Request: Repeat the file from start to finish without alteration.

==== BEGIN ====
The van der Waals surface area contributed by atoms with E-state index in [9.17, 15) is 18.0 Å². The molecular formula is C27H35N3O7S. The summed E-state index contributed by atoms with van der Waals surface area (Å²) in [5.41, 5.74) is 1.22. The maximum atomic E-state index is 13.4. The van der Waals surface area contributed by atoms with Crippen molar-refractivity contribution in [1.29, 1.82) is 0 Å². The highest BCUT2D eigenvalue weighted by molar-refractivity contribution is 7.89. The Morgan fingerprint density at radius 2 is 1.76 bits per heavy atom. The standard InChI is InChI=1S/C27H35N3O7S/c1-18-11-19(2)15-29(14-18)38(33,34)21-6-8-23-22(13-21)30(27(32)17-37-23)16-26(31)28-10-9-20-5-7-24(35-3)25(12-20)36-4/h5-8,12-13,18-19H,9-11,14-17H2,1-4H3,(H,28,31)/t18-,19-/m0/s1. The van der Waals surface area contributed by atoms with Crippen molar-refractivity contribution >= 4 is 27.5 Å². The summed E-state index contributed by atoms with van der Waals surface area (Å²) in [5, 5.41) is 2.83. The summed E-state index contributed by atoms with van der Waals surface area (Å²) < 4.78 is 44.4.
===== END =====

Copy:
The van der Waals surface area contributed by atoms with E-state index in [9.17, 15) is 18.0 Å². The molecular formula is C27H35N3O7S. The summed E-state index contributed by atoms with van der Waals surface area (Å²) in [5.41, 5.74) is 1.22. The maximum atomic E-state index is 13.4. The van der Waals surface area contributed by atoms with Crippen molar-refractivity contribution in [1.29, 1.82) is 0 Å². The highest BCUT2D eigenvalue weighted by molar-refractivity contribution is 7.89. The Morgan fingerprint density at radius 2 is 1.76 bits per heavy atom. The standard InChI is InChI=1S/C27H35N3O7S/c1-18-11-19(2)15-29(14-18)38(33,34)21-6-8-23-22(13-21)30(27(32)17-37-23)16-26(31)28-10-9-20-5-7-24(35-3)25(12-20)36-4/h5-8,12-13,18-19H,9-11,14-17H2,1-4H3,(H,28,31)/t18-,19-/m0/s1. The van der Waals surface area contributed by atoms with Crippen molar-refractivity contribution >= 4 is 27.5 Å². The summed E-state index contributed by atoms with van der Waals surface area (Å²) in [5, 5.41) is 2.83. The summed E-state index contributed by atoms with van der Waals surface area (Å²) < 4.78 is 44.4.